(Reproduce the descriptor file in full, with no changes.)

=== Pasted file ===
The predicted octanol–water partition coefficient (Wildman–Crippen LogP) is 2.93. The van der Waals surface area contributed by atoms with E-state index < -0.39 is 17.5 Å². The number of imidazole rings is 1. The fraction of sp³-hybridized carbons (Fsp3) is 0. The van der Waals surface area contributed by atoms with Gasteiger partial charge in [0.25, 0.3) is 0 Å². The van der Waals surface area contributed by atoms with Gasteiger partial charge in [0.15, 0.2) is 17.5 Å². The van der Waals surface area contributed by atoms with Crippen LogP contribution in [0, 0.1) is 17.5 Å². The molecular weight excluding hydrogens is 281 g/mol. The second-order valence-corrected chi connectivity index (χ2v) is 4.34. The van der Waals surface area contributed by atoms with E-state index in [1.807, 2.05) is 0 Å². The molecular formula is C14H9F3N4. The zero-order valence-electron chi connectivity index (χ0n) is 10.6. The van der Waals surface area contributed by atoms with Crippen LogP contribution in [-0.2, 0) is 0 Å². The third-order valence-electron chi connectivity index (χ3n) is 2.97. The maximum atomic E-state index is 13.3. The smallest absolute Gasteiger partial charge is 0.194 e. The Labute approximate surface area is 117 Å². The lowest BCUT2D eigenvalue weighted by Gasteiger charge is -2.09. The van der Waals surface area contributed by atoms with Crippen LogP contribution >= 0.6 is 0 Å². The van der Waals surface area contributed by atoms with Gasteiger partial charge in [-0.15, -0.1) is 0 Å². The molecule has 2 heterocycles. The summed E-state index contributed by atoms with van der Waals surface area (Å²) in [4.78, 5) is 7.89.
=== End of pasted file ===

The predicted octanol–water partition coefficient (Wildman–Crippen LogP) is 2.93. The van der Waals surface area contributed by atoms with E-state index < -0.39 is 17.5 Å². The number of imidazole rings is 1. The fraction of sp³-hybridized carbons (Fsp3) is 0. The van der Waals surface area contributed by atoms with Gasteiger partial charge in [0.25, 0.3) is 0 Å². The van der Waals surface area contributed by atoms with Gasteiger partial charge in [0.15, 0.2) is 17.5 Å². The van der Waals surface area contributed by atoms with Crippen LogP contribution in [0, 0.1) is 17.5 Å². The molecular weight excluding hydrogens is 281 g/mol. The second-order valence-corrected chi connectivity index (χ2v) is 4.34. The van der Waals surface area contributed by atoms with E-state index in [1.807, 2.05) is 0 Å². The molecular formula is C14H9F3N4. The zero-order valence-electron chi connectivity index (χ0n) is 10.6. The van der Waals surface area contributed by atoms with Crippen LogP contribution in [-0.2, 0) is 0 Å². The third-order valence-electron chi connectivity index (χ3n) is 2.97. The maximum atomic E-state index is 13.3. The smallest absolute Gasteiger partial charge is 0.194 e. The Labute approximate surface area is 117 Å². The lowest BCUT2D eigenvalue weighted by Gasteiger charge is -2.09. The van der Waals surface area contributed by atoms with Crippen LogP contribution >= 0.6 is 0 Å². The van der Waals surface area contributed by atoms with Gasteiger partial charge in [-0.15, -0.1) is 0 Å². The molecule has 2 heterocycles. The summed E-state index contributed by atoms with van der Waals surface area (Å²) in [4.78, 5) is 7.89.